In recognition of the International Day for Rural Women, we’re putting the spotlight on an institution that is redefining education and empowering the world’s rural poor in a very tangible, locally meaningful way.
Agriculture is a major source of employment in developing countries, but farmers in those countries often must contend with the challenge of accessing the education they need to improve their livelihoods. The East Africa Dairy Development (EADD) project aims to address this problem by introducing volunteer farmer trainers (VFTs) in Kenya, Uganda, and Rwanda.
One in nine people globally lack access to an improved water source and, of those, nearly half are concentrated in Africa. U.S social enterprise, PITCHAfrica, has found an innovative way to address this issue, improve education and bring the community together with the creation of a water-harvesting soccer stadium in Kenya.
Architecture firm NLÉ has developed an innovative floating school in Makoko, a coastal slum in Lagos, Nigeria. The Makoko Floating School prototype is the first of a three phase project designed to mitigate climate change and urbanization issues in African coastal communities.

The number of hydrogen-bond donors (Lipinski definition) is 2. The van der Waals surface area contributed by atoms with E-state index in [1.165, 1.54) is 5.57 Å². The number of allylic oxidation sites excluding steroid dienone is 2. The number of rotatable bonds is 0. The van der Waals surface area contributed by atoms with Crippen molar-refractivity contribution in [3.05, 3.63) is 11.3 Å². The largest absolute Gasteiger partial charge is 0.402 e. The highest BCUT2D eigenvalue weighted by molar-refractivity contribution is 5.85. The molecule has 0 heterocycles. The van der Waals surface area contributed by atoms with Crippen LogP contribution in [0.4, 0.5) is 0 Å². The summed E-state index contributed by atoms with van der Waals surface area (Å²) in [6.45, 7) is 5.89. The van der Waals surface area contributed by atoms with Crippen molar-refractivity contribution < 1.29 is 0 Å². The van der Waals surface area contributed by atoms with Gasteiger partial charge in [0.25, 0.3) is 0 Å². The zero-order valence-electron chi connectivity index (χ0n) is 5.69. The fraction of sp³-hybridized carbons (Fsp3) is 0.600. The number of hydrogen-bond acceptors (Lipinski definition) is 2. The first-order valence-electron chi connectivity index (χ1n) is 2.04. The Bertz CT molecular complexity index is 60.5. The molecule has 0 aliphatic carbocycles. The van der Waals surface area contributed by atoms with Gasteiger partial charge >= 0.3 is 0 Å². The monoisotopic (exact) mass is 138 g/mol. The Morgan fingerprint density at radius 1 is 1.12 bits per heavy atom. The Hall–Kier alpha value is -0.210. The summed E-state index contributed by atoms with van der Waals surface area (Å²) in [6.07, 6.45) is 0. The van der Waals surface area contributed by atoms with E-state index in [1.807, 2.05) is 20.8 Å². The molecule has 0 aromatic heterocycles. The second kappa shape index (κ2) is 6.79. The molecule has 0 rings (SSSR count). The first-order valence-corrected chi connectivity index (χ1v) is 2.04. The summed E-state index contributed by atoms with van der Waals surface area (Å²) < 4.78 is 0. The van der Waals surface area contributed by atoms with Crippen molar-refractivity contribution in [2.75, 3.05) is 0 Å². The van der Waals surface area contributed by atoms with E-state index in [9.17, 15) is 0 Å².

Nissan Bahar and Franky Imbesi are the inventors behind the Keepod, an 8 GB USB drive that contains its own operating system with complimentary apps all running on the Android OS. The issues these inventors are seeking to address are the connectivity concerns found with schools in the Global South. Schools strapped for cash often receive their computers as donations …
Teachers and textbooks are not easily mobilized to crisis-affected and remote rural areas. The Mobi-Case is a portable, suitcase-sized digital classroom containing a projector, speaker, laptop, scanner and free educational content. It provides many of the tools needed to enable education service delivery in hard-to-reach regions anytime, anywhere.
In a Self-Organized Learning Environment (SOLE), groups of students research a designated topic or question on the Internet, finding the information for themselves instead of being taught it by a teacher. SOLEs capitalize on children’s sense of exploration and curiosity, allowing them to engage with the material and teach each other.